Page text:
New president of BR Growth Coalition closely watching zoning ordinance changes, DPW reorganization

    In his new role as president of the Baton Rouge Growth Coalition, attorney and developer Russell Mosely will focus on two key areas of city-parish government that directly affect the local development community: pending changes to the local zoning ordinance, and the ongoing reorganization of the Department of Public Works.

    Mosely, who took over as president of the organization’s executive board Jan. 1, says developers will work with the Planning Department on the implementation of new regulations that will affect everything from the size, scale and landscaping of local developments to the number of parking spaces they must provide.

    “We will work with the city-parish to ensure that there is as much predictability as possible in the regulations,” Mosely says. “That’s the big thing developers want: consistency and predictability.”

    The other area on which the Growth Coalition will concentrate is the reorganization of DPW into six independent departments. Voters last fall approved reorganizing the department, which city officials said would increase efficiency and save money in the long run.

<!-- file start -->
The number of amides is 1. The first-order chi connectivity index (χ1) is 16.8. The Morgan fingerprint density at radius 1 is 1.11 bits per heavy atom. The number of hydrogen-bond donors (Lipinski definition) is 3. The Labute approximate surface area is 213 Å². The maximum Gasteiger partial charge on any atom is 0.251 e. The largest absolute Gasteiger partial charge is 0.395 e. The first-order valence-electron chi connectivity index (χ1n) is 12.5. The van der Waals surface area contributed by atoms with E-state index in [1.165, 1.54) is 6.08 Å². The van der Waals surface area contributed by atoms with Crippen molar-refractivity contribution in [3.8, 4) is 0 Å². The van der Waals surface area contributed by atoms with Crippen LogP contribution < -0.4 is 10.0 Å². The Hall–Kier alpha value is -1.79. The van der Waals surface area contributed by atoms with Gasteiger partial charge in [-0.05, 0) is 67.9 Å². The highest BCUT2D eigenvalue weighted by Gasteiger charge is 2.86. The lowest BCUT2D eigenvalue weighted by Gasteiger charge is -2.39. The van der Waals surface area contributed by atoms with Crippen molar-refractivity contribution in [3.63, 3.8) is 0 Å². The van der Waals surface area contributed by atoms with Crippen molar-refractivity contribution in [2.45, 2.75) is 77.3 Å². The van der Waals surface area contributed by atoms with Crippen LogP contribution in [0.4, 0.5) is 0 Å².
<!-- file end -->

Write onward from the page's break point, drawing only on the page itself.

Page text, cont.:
“We think the reorganization is a good thing,” he says. “But as the transition occurs we’re going to need to work with the city-parish to ensure that the process is seamless.”

    Under the city-parish’s new organizational chart is a director of development, who will serve as a liaison between developers and local government. Mosely says developers are earnestly awaiting to see who is tapped for that position.

    “We’re going to work with that person to ensure that the process for developers is streamlined as much as possible,” he says.

    Mosely, developer of the Long Farm Village and partner in the Mosely Law Firm, has been involved with the Growth Coalition for several years and has served on its executive board since 2013. He succeeds Scott Bardwell, who served as Growth Coalition president from 2010 to 2014. —Stephanie Riegel

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